The UK’s Association of the British Pharmaceutical Industry (ABPI) has, together with the Prescription Medicines Code of Practice Authority (PMCPA), published the new Code of Practice for the Pharmaceutical Industry (the 2021 Code).  Publication of the 2021 Code follows a consultation conducted in 2020, with subsequent revisions prior to approval on 12 January 2021.

The 2021 Code will be implemented from 1 July 2021  and represents a significant structural revision of the current 2019 Code. It is described as the most extensive revision to the Code in over 30 years. There is no transition period for the new arrangements after 1 July 2021, other than for medical and educational goods and services (MEGS). The supplementary information to Clauses 20 and 23 sets out a 6 month period (until 31 December 2021) during which ongoing MEGS, provided under Clause 19 of the 2019 Code, may continue without the need to be reclassified as either a donation or collaborative working and comply with any new requirements as a result of this change.

Some of the key changes introduced through the  2021 Code are summarised below.
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The UK Government (Department of Health and Social Care, DHSC) and the ABPI have announced today that they have agreed the Heads of Agreement for what will now be called a Voluntary Scheme for Branded Medicines Pricing and Access, expected to become effective from 1st January 2019 following the end of the current 2014 Pharmaceutical Pricing Regulation Scheme (PPRS”).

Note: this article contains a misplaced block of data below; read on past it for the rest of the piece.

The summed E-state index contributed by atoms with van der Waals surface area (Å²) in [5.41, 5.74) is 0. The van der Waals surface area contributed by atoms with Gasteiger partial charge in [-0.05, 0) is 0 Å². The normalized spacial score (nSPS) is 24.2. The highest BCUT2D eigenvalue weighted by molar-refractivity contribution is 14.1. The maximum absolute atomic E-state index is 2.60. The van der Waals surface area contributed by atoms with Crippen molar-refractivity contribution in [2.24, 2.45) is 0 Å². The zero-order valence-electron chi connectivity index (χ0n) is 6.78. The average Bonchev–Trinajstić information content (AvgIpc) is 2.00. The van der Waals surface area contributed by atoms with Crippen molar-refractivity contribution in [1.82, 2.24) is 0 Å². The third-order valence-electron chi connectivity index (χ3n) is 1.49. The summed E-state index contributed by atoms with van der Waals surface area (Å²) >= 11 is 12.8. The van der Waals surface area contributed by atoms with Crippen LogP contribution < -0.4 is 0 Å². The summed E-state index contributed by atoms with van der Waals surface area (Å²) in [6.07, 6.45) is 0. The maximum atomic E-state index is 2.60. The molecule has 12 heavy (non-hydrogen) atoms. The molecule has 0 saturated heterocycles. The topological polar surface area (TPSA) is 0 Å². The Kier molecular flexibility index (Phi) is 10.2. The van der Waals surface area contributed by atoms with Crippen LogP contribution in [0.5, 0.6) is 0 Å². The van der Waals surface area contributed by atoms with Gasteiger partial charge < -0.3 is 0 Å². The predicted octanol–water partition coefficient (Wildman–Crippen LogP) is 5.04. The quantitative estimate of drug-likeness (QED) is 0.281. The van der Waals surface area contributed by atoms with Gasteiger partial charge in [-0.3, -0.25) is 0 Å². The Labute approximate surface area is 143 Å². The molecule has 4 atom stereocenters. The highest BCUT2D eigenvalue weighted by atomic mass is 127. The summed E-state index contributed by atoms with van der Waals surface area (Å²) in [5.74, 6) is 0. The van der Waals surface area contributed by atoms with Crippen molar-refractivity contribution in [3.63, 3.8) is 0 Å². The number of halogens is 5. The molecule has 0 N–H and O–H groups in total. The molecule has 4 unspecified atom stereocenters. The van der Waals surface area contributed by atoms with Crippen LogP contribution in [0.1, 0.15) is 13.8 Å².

The details of the new Voluntary Scheme are still being finalised and, if agreed in full, will be published in December, at around the same time as publication of the new Statutory Scheme is expected to take place. Companies will then be asked to decide whether to agree to participate in the Voluntary Scheme or be subject to the Statutory Scheme.

The new Voluntary Scheme, which has been described as “a good deal for patients, the NHS and the UK life science industry” by the Health Secretary, Matt Hancock, provides a guarantee that growth of the NHS branded medicines bill will not exceed 2% per year for the next 5 years, delivering expected savings of around £930 million to the NHS in 2019. In assessing growth sales by Voluntary Scheme members, Statutory Scheme companies and parallel import sales will be taken into account. As under the 2014 PPRS, the new Scheme will require industry to make rebate payments in respect of expenditure by the NHS that exceeds the permitted growth. Other important aspects are said to be:

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